Bonus: taking an extreme but pro-active step like this makes me feel like I'm part of the solution, not part of the problem. It's easy for me to have a million regrets--why did I move to a pricey town and apartment? Why did I travel to all those conferences last year instead of staying home and writing? Why did I buy X or Y? But that kind of thinking will get me absolutely nowhere unless I use it to power my present decisions. After the fast, I will have to figure out how to allocate the money that is coming in in a responsible way. I have a lot of fuckups and regrets, not just in the last year, though some of those are front and center before me at this time of year, but only by not repeating those mistakes can I move into a better future. I will admit that I had a good cry when I opened that sad royalty statement, because though I thought I'd prepared myself for the "worst," I hadn't even begun to conceptualize what the worst could be. As I've learned from a life of epic mistake after epic mistake, though, so often the worst case scenario is actually a blessing in disguise, because you no longer fear rock bottom, because you've lived it. That fear that was occupying an increasing amount of brain space vanishes and you simply live in the here and now and revise and readjust and start over.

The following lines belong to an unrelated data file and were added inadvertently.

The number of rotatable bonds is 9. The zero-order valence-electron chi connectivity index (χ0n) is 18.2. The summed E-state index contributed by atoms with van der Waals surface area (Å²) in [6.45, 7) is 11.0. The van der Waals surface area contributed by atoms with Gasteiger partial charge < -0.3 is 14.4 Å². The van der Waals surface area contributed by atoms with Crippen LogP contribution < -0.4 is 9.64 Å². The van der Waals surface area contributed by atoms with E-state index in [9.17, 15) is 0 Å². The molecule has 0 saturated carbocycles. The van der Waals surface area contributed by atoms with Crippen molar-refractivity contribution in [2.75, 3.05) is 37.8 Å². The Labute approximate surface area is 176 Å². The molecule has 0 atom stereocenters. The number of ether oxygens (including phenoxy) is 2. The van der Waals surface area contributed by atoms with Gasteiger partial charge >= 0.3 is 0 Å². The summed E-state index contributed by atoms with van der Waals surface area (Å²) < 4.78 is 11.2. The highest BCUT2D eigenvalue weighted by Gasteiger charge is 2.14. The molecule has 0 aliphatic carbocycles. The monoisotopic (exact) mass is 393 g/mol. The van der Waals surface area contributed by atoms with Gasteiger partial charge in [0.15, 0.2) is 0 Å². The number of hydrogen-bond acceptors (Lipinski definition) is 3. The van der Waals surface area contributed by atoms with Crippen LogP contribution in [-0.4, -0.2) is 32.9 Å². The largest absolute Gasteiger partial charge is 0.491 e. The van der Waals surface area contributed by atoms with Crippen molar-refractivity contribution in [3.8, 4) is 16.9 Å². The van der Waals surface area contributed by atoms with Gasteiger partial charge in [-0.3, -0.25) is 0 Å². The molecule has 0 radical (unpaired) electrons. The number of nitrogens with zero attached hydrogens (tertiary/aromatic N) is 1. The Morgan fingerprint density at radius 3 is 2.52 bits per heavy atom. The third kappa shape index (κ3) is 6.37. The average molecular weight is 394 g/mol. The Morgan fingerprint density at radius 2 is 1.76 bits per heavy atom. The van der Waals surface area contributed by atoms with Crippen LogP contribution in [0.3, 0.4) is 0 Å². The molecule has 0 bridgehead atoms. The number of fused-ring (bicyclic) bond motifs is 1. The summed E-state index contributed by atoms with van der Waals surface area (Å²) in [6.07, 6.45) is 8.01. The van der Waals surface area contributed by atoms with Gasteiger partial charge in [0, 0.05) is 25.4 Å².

Does it suck to work hard on products that don't sell? Of course. But don't tons of businesses fail every day? And I'm pretty sure the smart businesspeople don't crawl into a hole and admit defeat. They cut their losses, and find new products to sell. Or they find a new career. I'm trying to do both. I cried because I thought I was my product. I put too many of my literary eggs in one basket. Now I'm accepting that it's the end of an era and moving on. I'm going to become financially self-sufficient without the books, but also without thinking they are worthless nothings. I put time into them and cared about them and did my best. They are what they are, whether anyone buys them or not. If they wind up bringing me some income in the future, great. If, as is much more likely, they don't, that just means their time has come and gone and my true job as a writer/editor lies elsewhere. Regrets are easy, but accepting the things I cannot change is harder yet smarter. That's who I want to be in 2014: someone who works harder and smarter, not someone who simply gives up. I've been the latter so often that it became ingrained in me that that's who I am: the girl who gives up. Already, before I've ever started this Financial Fast, I know that by committing to it, I'm committing to not giving up. And that is truly priceless.